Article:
Even with industry support and more than a decade of experience, passing paint EPR legislation in additional states has not been easy: Washington, the most recent state to start PaintCare, attempted to pass a law for about eight years. New York, the most recent state to sign PaintCare into law, is currently setting up its program, and other states might soon participate. Massachusetts hosted a hearing for a PaintCare bill in late June, and both halves of the New Jersey legislature have passed versions of the law.
Cassel and others suspect that some of the paint industry’s openness to EPR stems from the desire to take a different approach on this waste stream after a history of legal disputes over other environmental issues.
States sued certain manufacturers for the cost of cleaning up lead paint contamination in the early 2000s, and some legal battles are still going. More recently, the Federal Trade Commission charged paint brands with deceptively promoting some products as having zero volatile organic compounds, additives that are sometimes considered carcinogens.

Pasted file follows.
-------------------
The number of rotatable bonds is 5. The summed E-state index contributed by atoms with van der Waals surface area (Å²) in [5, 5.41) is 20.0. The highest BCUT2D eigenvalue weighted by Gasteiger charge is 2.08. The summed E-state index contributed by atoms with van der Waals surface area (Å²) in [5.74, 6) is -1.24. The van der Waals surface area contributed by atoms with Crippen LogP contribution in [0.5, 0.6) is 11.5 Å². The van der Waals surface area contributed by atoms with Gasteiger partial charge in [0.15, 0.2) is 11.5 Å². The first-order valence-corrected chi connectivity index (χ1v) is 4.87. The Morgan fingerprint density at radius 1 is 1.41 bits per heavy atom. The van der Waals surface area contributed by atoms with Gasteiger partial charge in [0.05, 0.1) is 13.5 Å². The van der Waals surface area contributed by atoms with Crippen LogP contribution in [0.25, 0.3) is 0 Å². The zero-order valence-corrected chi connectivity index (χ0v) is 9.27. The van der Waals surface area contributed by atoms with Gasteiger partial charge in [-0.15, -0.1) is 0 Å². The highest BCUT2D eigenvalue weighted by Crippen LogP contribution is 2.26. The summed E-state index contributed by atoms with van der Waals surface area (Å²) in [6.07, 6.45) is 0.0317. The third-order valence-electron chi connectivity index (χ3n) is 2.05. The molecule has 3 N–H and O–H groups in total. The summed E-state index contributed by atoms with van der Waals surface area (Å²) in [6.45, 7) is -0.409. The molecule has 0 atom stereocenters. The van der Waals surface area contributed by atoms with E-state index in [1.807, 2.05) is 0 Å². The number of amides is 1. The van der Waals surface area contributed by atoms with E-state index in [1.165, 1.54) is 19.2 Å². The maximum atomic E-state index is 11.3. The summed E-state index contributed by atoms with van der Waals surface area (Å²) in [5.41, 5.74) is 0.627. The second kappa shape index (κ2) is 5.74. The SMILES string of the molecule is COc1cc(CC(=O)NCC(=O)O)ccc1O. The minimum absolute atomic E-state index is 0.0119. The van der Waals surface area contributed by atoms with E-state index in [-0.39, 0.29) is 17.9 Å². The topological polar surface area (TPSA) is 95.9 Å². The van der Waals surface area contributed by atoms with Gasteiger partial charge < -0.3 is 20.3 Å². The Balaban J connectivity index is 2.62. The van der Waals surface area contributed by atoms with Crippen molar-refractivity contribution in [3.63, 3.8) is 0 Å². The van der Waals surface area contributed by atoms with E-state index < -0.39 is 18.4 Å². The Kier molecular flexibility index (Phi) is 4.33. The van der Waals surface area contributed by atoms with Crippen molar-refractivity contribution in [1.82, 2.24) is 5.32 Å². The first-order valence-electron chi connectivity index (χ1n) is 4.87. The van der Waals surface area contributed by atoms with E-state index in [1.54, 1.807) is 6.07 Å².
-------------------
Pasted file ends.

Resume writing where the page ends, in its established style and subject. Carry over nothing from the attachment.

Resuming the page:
An ACA spokesperson said PaintCare’s formation wasn't connected with the legal actions, however, because those were "individual company efforts," and its formation had nothing to do with seeking positive publicity. Instead, the group said this came from a "collaborative dialogue" between public- and private-sector representatives that "was not controlled by the paint industry or ACA."
For states, the appeal of an industry-led paint stewardship program may be in part due to the mess and inconvenience of the material.
Megan Warfield, the moderate risk waste coordinator for Washington state’s Department of Ecology, said if she could pick a product to create a stewardship program for, paint would not be the first item on her list. Certain operators in Washington said they wanted to focus on more problematic products, like pesticides, corrosive or flammable materials and oil-based paint — the more environmentally harmful, but less popular, paint option on the market.
Handling paint is still a burden, Warfield said. Before the stewardship program began, some localities had dropped latex paint collection because it was too expensive to manage. Also, telling consumers that they have to dry out latex paint with kitty litter or mix it with hardener was considered a lot to ask. Improper disposal was a risk, too. People might tip the leftover paint into storm drains and sinks, or chuck it into their trash, where it could leak in garbage trucks and seep into landfill leachate.